The Boulevard Montmartre at Night by Camille Pissarro was created in 1897. The painting is in National Gallery London. The size of the work is 53,3 x 64,8 cm and is made of oil on canvas.
This painting is one of 14 views of the Boulevard Montmartre in Paris that Camille Pissarro painted in 1897. It is the only example of a night painting by him. In February 1897 Pissarro, then in his late sixties, took a room in the Grand Hôtel de Russie on Rue Drouot, which at the time joined the Boulevard des Italiens. The hotel was on the corner of the two streets. East of the hotel was the Boulevard Montmartre, which, despite its name, is not in Montmartre, an area in north-west Paris that was particularly favoured by artists; it is instead the most easterly of Paris’s grand boulevards. To the hotel’s west was the Boulevard Haussmann, named after Baron Haussmann.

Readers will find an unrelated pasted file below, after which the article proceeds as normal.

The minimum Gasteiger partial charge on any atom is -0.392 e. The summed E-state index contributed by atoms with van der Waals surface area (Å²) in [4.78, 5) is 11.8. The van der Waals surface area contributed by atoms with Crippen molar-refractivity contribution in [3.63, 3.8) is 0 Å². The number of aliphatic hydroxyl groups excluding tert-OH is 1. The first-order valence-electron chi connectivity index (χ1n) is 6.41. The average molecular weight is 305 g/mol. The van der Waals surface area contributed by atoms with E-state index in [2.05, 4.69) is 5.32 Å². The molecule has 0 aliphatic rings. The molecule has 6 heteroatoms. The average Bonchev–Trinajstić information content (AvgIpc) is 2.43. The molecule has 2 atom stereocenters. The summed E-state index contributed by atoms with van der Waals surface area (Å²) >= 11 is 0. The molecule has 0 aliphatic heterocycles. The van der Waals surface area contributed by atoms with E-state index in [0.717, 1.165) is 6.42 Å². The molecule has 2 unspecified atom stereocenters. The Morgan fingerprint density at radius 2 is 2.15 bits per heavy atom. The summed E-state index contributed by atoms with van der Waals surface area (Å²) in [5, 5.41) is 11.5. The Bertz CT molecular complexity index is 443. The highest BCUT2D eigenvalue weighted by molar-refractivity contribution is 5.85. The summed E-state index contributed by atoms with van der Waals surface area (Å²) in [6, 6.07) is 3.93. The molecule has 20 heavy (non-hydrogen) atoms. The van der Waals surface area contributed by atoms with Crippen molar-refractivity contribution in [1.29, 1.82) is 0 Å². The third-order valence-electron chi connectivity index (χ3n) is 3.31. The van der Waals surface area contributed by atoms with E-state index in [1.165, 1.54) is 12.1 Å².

A civic planner and Prefect of the Seine during the Second Empire (1852–1870), Haussmann had radically reshaped much of Paris. He tore down the cramped medieval quarters and replaced them with the wide boulevards and landscaped parks that have come to define the city. The new urban spaces he created, and the commercial and leisure activities they fostered, had fascinated artists such as Manet, Monet and Renoir, especially in the 1860s and 1870s. But by the end of the century, most of the Impressionists, and the avant-garde artists who came after them, had largely stopped painting urban subjects. The decision by Pissarro, who was best known for his paintings of rural and peasant life, to return to Paris specifically to paint city views may have been influenced by his health, particularly the condition of his eyes, which made painting outdoors increasingly difficult… Read more in National Gallery London